All the day’s economic and financial news, including healthchecks on the world’s service sectors
- UK service sector can’t find enough workers
- But growth still picked up in August
- Introduction: Chinese service sector firms slowed last month
- Markets in the red
- Full story: Thinktank demands UK economic overhaul
Cambridge, Oxford, Warrington, Reading and Swindon are all feeling the brunt of the worker shortage, apparently.
Jobs site Adzuna says each of these cities have more than 15 vacancies for every jobseeker, putting labour in a strong position (theoretically, anyway).
Despite the hiring struggle, the UK economy is on track to grow by 0.4% in the current quarter, Markit estimates.
That would match the UK’s growth rate in April-June, and beat some City forecasts.
Duncan Brock, group director at the Chartered Institute of Procurement & Supply, is concerned that UK firms can’t find the staff they need.
Here’s his take on the PMI report:
“The services sector was a little more upbeat than the other sectors this month maintaining a steady level of activity growth, and the number of new orders ticked higher.
“Despite this, optimism was more subdued and lower than the survey average. With the weakest business optimism since March, uncertainty around the UK’s decision to leave the EU continued to dampen client operations. Struggles around securing talent and the right skills were also a drag on a sector highly-dependent on trained staff even though job creation rose to its highest levels for half a year.
UK firms are also suffering from uncertainty over Britain’s exit from the EU.
Business confidence about future prospects hit the lowest level since March, today’s PMI report shows.
“Business expectations for the year ahead meanwhile sank markedly lower, down across all three sectors to one of the lowest levels seen since the EU referendum, largely reflecting increased anxiety over Brexit negotiations.
“Given the increasingly unbalanced nature of growth and the darkening business mood, risks to the immediate outlook seem tilted to the downside.”
Good news for UK workers — the staff shortage is forcing some services firms to pay them more.
Difficulties recruiting suitably skilled staff contributed to higher salary payments in August.
Breaking: Growth in Britain’s service sector rose last month…but firms are finding it harder to recruit the workers they need.
That’s according to data firm Markit’s monthly survey of Britain’s services companies.
Backlogs of work increased for the fourth month running in August, which pointed to sustained pressure on operating capacity at service sector companies. A number of firms linked rising volumes of unfinished business to difficulties replacing departing staff.
Just in: Britain’s car sales rose by almost a quarter in August.
Just over 94 thousand new cars were registered in the UK last month, a jump of 23.1% compared to August 2017.
Demand was up across the board, with consumers and fleets boosting year-on-year registrations by 23.3% and 19.7% respectively, while the smaller business sector rose 166.4%, equivalent to an uplift of around 1,500 units against August last year.
Superminis remained the most popular buy, followed by small family and dual purpose cars, with the luxury saloon and city car segments recording the most notable growth, up 120.8% and 39.6%.
European companies are also worried about trade wars.
Markit’s new survey of eurozone purchasing managers, just released, show that business expectations in the service sector hit a 21-month low in August. It blamed “geo-political trade tensions”.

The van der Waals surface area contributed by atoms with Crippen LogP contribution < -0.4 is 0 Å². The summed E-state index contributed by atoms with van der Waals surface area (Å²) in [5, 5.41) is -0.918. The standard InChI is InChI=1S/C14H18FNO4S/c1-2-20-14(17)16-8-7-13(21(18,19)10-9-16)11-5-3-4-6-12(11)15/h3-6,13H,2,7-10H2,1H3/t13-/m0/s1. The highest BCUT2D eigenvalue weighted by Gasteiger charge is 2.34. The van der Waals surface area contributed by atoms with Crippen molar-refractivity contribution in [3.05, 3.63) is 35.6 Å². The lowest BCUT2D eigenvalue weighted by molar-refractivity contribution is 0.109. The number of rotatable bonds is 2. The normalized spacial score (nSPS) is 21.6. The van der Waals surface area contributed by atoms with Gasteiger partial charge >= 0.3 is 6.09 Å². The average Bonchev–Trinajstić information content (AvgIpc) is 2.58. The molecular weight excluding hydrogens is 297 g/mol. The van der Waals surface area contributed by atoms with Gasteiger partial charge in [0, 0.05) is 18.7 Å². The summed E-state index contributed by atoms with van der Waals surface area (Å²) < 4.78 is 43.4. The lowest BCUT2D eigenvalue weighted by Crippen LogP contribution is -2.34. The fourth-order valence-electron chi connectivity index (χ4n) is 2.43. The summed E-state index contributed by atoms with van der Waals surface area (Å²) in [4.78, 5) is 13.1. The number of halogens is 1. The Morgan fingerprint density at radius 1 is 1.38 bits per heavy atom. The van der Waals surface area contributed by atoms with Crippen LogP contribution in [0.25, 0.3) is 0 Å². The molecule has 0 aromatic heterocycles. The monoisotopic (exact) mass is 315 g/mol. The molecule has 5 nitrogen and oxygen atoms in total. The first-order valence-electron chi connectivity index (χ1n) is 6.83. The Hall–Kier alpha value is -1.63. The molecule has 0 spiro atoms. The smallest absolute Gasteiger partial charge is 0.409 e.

Commodity prices are also being hit by the drop in Chinese company growth.
The price of copper in Shanghai has hit a 14-month low, while prices in London are down 2.6%.
Global stock markets are in the red this morning, as the slowdown across China’s companies worries investors.
The Shanghai Composite Index has dropped by 1.7%, while Hong Kong’s Hang Seng index has shed 2.7%.
The main preoccupation for investors continues to be on whether the US is serious about arriving at some form of deal with Canada over NAFTA in the wake of President Trump’s tweets at the weekend, that it wasn’t and isn’t a political necessity to get a deal
In addition to that anxiety levels are growing ahead of the weekend and the possible imposition of another $200bn worth of tariffs on Chinese goods later this week.
Hong Kong’s companies are also feeling a chill from the US-China trade wars.
Growth across Hong Kong’s private sector declined in August, data firm Markit says. Output and new orders both shrank, forcing job cuts.
Notably, export sales to China fell again amid escalating trade tensions. Companies remained pessimistic about future output, which was also accompanied by another drop in purchasing activity and input inventories. Consequently, firms reduced selling prices to support sales despite a further rise in input costs. Both employment and backlogs continued to decline.
Hong Kong’s private sector is on track for a second quarterly decline after latest #PMI data indicated another deterioration in business conditions in Aug. Other survey indicators suggest the downturn is likely to continue. More here: https://t.co/QRuELZ0hY3 pic.twitter.com/UGqpcr2MlT
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Inflationary pressures were pronounced as increases in both input prices and output prices accelerated. The future output sub-index went up after falling in August, which was likely boosted by the fine-tuning of macro policies. The employment sub-index was unchanged from July’s reading and remained in contraction territory.
“August’s PMI readings indicated that the effects of expansionary credit policy and active fiscal policy are yet to kick in. Signs of stagnation emerged as upward pressure on prices remained even though demand weakened at a faster rate.”